Of all the things I anticipated eating by being a Bengali is fish. How unpredictable!
If I recollect correctly, it was in grade eight that I learnt the biological name of rui maach is Labeo Rohita. I had a bad hand at science drawings then, so my grandmother or my little sister used to make all those diagrams for me - Rana Tigrina (frog), Rattus (rat), Ornithorhynchus Anatinus (platypus), or Periplaneta Americana (cockroach).
The only thing I have come gastronomically close to in the above mentioned living beings are frog legs, which upon picking up a packet at a Chinatown store, I quickly backtracked and went straight to the fruits and vegetables section. All my affinity for French and Cantonese cooking did not make me eat frogs for dinner.
But Rui (Rohu) or Labeo Rohita has remained with me since my childhood, in all its forms – jhaal, jhol, bhaja, chop, muri ghonto, just to name a few preparations.
I will concentrate on the jhaal today, which essentially has a mustard base and when literally translated means “hot”. Probably because of the two ingredients, mustard and green chilies which add an unmistakable zing to this dish. It also has a thicker consistency as compared to its cousin, the jhol which is rather runny.
For Rui Maacher Jhaal you will need:
4 pieces of Rohu fish
1 medium size tomato cut into thick slices
2 tablespoon fresh mustard (yellow) paste
Few green chilies, slit lengthwise
Few sprigs of coriander, chopped fine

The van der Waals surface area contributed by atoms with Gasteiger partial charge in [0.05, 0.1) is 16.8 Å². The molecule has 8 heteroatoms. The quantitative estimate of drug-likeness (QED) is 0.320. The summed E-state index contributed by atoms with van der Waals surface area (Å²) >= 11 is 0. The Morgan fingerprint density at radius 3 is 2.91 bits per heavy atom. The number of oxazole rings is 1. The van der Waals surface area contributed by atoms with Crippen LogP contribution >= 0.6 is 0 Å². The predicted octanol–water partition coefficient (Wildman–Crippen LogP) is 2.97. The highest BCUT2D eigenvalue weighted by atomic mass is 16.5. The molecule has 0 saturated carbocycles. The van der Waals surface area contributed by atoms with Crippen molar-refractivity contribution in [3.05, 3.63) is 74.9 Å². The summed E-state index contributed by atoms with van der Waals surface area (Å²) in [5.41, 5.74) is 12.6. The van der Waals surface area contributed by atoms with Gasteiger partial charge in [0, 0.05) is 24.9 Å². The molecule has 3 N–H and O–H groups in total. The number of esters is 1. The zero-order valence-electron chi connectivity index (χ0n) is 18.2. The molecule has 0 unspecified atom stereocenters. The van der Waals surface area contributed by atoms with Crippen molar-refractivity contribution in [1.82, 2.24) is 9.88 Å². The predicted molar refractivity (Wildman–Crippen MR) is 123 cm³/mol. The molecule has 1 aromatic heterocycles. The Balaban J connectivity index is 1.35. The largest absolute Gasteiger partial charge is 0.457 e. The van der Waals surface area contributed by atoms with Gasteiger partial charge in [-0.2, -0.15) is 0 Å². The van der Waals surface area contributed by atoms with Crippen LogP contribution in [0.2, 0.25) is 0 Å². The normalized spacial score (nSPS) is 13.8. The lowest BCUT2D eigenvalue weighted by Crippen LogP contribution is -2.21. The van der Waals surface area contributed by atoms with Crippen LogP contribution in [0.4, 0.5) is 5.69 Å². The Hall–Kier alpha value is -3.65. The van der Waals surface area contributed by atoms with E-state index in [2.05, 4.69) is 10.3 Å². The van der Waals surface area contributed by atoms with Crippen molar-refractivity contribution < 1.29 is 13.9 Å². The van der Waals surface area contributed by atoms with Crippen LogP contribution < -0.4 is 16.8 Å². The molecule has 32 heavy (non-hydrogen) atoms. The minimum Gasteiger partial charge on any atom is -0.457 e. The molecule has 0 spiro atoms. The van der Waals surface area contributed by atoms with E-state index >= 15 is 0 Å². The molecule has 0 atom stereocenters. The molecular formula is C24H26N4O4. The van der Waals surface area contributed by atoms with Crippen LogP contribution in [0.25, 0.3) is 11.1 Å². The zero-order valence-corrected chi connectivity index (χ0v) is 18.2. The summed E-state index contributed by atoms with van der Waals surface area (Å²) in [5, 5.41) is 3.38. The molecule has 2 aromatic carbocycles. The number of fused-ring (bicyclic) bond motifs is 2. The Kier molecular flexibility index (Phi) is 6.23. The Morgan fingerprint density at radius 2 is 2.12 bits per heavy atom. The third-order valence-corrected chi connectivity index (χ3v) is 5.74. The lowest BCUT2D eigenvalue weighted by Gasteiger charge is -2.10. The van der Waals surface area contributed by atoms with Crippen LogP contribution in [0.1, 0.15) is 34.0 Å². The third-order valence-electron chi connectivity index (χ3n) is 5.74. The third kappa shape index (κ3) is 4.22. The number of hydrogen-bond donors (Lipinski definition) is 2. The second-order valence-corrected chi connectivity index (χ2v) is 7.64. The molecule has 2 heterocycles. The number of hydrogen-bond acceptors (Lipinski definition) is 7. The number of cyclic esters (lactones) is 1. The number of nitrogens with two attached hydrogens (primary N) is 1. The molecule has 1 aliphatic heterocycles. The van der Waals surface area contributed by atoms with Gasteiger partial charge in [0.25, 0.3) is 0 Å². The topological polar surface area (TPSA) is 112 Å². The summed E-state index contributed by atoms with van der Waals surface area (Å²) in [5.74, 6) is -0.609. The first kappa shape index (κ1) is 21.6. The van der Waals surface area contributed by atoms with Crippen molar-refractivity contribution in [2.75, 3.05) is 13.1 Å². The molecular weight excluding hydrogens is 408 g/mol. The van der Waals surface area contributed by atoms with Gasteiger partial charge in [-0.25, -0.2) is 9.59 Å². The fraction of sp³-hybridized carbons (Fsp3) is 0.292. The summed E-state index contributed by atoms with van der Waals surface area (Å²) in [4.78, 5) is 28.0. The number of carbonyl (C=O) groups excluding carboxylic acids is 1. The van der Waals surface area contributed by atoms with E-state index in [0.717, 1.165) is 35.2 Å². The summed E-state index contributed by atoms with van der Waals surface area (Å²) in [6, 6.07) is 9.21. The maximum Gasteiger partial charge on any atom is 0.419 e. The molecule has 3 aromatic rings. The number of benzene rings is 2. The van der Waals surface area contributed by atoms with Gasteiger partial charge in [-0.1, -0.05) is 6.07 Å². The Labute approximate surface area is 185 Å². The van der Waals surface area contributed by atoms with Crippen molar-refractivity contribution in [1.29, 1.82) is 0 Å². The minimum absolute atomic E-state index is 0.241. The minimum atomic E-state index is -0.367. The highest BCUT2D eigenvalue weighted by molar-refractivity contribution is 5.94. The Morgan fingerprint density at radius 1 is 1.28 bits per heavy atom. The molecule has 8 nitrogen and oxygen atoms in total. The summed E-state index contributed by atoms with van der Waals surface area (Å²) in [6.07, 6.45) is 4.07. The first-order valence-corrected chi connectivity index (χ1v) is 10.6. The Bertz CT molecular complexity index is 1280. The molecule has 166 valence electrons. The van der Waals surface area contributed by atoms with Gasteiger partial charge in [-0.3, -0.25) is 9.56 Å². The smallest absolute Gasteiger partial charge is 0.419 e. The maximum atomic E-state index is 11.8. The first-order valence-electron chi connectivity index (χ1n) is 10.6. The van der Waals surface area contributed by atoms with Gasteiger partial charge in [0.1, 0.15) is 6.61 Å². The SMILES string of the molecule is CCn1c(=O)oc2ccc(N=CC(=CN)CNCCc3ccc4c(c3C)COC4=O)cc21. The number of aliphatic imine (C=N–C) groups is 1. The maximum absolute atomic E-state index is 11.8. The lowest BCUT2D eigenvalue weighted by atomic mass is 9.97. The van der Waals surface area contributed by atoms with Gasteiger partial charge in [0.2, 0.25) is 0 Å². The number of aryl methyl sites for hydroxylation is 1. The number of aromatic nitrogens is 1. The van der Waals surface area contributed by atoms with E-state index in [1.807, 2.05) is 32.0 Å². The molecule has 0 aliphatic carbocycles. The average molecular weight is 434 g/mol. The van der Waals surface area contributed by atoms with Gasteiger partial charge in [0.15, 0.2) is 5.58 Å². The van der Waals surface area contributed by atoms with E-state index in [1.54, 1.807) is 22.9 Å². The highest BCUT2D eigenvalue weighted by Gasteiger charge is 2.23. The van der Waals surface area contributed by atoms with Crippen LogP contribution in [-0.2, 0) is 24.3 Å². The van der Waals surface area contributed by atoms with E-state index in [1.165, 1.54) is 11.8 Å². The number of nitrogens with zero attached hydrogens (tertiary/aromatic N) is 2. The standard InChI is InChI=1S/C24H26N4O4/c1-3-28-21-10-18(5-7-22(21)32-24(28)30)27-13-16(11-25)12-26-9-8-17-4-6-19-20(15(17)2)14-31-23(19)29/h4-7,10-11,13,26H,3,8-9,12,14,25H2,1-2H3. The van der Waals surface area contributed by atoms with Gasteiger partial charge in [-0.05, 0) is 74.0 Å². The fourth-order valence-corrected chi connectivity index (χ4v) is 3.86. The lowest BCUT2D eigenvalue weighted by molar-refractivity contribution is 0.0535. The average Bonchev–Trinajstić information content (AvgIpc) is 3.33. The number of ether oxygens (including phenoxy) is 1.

2 teaspoon turmeric powder
1 teaspoon red chili powder
1 teaspoon nigella seeds
Apply salt and turmeric powder to the pieces of fish and deep fry them in piping hot mustard oil. Keep aside.
I made my mustard paste at home by first dry grinding yellow mustard seeds in my blender and then adding a tablespoon of water to make a paste. The traditional way of doing it is on the stone grinder.
Take one tablespoon of the remaining mustard oil (leftover from the fried fish), heat it in a wide-mouthed pan. Add nigella seeds and sauté for a few seconds.
Add the sliced tomatoes and green chilies and cook for a few minutes.
Make a not-so-thin sauce with the mustard paste, a cup of water, one teaspoon turmeric powder, red chili powder and salt.
Add that to the tomatoes and green chilies. Cook this sauce or jhaal for 5-7 minutes on high flame till all the raw taste of the mustard goes away. Gently add the pieces of fried fish and cook it on high flame for 5-7 minutes. Garnish with chopped coriander.
Serve with plain white rice and some side, like this spinach stir fry (Shaak Bhaja) I made today.
2 cups very finely chopped spinach
2 teaspoon yellow moong dal
3-4 green chilies broken from the middle
1 dry red chili
2 tablespoon mustard oil
Heat oil in a pan, add the moong dal and chilies.
Sauté for a couple of minutes and add the spinach.
Season with salt and sugar. Stir fry till the spinach wilts and all the moisture evaporates. A shaak bhaja like this is usually the first course of a Bengali meal. Its mixed with rice and eaten without complaining about being fed greens!